Background: Within the development and approval of several new direct-acting antivirals (DAA) against hepatitis C virus (HCV), a new era of hepatitis C therapy has begun. Even more treatment options are likely to become available during the next 1-2 years. Methods: A summary of the current phase II and III trials investigating DAA and a review of the recent HCV guidelines was conducted. Results: With the development of new potent DAA and the approval of different DAA combinations, cure rates of HCV infection of >90% are achievable for almost all HCV genotypes and stages of liver disease. Currently available DAA target different steps in the HCV replication cycle, in particular the NS3/4A protease, the NS5B polymerase, and the NS5A replication complex. Treatment duration varies between 8 and 24 weeks depending on the stage of fibrosis, prior treatment, HCV viral load, and HCV genotype. Ribavirin is required only for some treatment regimens and may be particularly beneficial in patients with cirrhosis. DAA resistance influences treatment outcome only marginally; thus, drug resistance testing is not routinely recommended before treatment. In the case of treatment failure, however, resistance testing should be performed before re-treatment with other DAA is initiated. Conclusion: With the new, almost side effect-free DAA treatment options chronic HCV infection became a curable disease. The clinical benefit of DAA combination therapies in patients with advanced cirrhosis and the effects on incidence rates of hepatocellular carcinoma remain to be determined.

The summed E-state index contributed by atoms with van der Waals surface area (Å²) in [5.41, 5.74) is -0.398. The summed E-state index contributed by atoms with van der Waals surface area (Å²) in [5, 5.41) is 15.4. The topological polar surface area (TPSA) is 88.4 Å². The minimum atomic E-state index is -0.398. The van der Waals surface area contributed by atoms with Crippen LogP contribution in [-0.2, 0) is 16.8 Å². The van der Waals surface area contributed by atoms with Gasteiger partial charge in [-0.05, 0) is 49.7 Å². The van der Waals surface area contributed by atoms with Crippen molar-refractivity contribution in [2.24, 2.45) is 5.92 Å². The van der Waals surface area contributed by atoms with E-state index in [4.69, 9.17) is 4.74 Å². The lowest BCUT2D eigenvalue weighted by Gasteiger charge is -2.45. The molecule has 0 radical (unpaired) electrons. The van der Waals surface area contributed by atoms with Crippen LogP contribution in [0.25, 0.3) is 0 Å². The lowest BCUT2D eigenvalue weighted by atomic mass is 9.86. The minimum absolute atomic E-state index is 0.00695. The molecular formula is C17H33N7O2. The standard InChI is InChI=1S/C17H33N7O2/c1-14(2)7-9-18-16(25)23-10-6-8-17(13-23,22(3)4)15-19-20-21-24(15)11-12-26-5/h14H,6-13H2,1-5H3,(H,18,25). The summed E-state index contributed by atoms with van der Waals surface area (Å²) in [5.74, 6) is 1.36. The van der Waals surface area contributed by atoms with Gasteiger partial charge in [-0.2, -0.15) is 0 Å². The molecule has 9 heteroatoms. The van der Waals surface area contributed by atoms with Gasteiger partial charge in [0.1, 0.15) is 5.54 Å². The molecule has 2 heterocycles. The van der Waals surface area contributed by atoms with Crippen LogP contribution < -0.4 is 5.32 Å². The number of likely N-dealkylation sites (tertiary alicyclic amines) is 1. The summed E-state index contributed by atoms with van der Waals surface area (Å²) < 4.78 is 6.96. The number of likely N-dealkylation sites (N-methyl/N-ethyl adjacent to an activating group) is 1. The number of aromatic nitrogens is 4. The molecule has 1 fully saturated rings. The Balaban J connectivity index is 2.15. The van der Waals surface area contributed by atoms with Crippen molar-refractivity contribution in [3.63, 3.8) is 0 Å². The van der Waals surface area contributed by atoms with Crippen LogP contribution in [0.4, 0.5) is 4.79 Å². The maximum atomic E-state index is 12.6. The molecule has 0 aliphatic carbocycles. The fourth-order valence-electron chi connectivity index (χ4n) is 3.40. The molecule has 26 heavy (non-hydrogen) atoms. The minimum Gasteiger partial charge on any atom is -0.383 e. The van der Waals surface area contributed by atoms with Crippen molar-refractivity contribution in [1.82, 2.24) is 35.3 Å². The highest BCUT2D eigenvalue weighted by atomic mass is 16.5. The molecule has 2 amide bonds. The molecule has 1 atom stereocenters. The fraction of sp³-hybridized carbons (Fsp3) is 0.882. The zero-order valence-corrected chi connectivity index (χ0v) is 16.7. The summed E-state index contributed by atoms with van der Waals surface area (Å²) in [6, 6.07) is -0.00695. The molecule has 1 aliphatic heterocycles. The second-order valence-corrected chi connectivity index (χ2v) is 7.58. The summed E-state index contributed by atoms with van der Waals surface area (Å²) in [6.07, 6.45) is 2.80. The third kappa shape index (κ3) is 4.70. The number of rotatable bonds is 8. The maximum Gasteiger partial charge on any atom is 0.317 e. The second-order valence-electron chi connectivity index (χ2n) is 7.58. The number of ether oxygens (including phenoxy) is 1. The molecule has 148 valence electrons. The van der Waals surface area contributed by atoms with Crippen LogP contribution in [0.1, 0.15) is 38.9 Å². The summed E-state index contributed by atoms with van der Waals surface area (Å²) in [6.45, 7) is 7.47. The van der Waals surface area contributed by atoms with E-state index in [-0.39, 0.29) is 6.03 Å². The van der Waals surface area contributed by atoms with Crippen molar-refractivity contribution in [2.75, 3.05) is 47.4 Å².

An estimated 300,000-500,000 individuals in Germany are affected by persistent hepatitis C virus (HCV) infection. The main clinical problems of chronic hepatitis C include the development of liver cirrhosis, hepatocellular carcinoma (HCC), or the need for liver transplantation. HCV infections are associated not only with increased liver-related mortality but also with higher extrahepatic mortality [1,2]. The HCV-associated disease burden in Germany will progress without more intense therapeutic intervention during the next 5-10 years [3]. An association between sustained virological response (SVR) and a prolonged overall survival in hepatitis C patients with advanced liver fibrosis has recently been established [4]. Until 2011, the existing standard therapy consisting of the administration of pegylated interferon α (peg-IFN) in combination with ribavirin (RBV) reached SVR rates from 30 to 90% depending on HCV genotype (GT) and stage of liver disease [5]. Despite SVR rates of up to 90%, patients had to face sometimes severe side effects (flu-like symptoms, leukopenia, thrombocytopenia, depression, etc.), and for many patients peg-IFN and/or RBV were contraindicated. Thus, there was an urgent need to develop new therapeutic strategies.

In the recent years, the development and clinical testing of highly effective direct-acting antivirals (DAA) for HCV launched a new era in the treatment of hepatitis C. In 2014/2015, seven new DAA obtained the approval of the European Medicines Agency (EMA), and IFN-free treatments became available for the first time. Further approvals of additional DAA in various combinations are expected in the coming months and years, likely enabling curative, side effect-free therapies for every patient. Mathematical modeling to forecast HCV disease burden already shows an increased efficacy of DAA with higher treatment rates to decrease the number of HCC, decompensated and compensated cirrhosis, and consecutive liver-related deaths by 75% in the next 15 years [6].

There may be economic considerations that peg-IFN-based therapies are still reasonable in some situations. For example, dual peg-IFN/RBV may still be the preferred treatment option for GT3 patients with low baseline viral load and mild fibrosis where SVR rates can be >90% within just 16 weeks of therapy if patients achieve a rapid virological response (RVR) (HCV RNA-negative after 4 weeks of therapy) [7]. In contrast, peg-IFN/RBV and sofosbuvir (SOF, SOVALDI®) for 12 weeks in GT1 is not recommended as a first choice of treatment in Germany anymore because the fixed-dose combination of SOF and ledipasvir (LDV, co-formulated with SOF as HARVONI®) is available at a similar price. Therefore, we will focus only on IFN-free regimes in this article.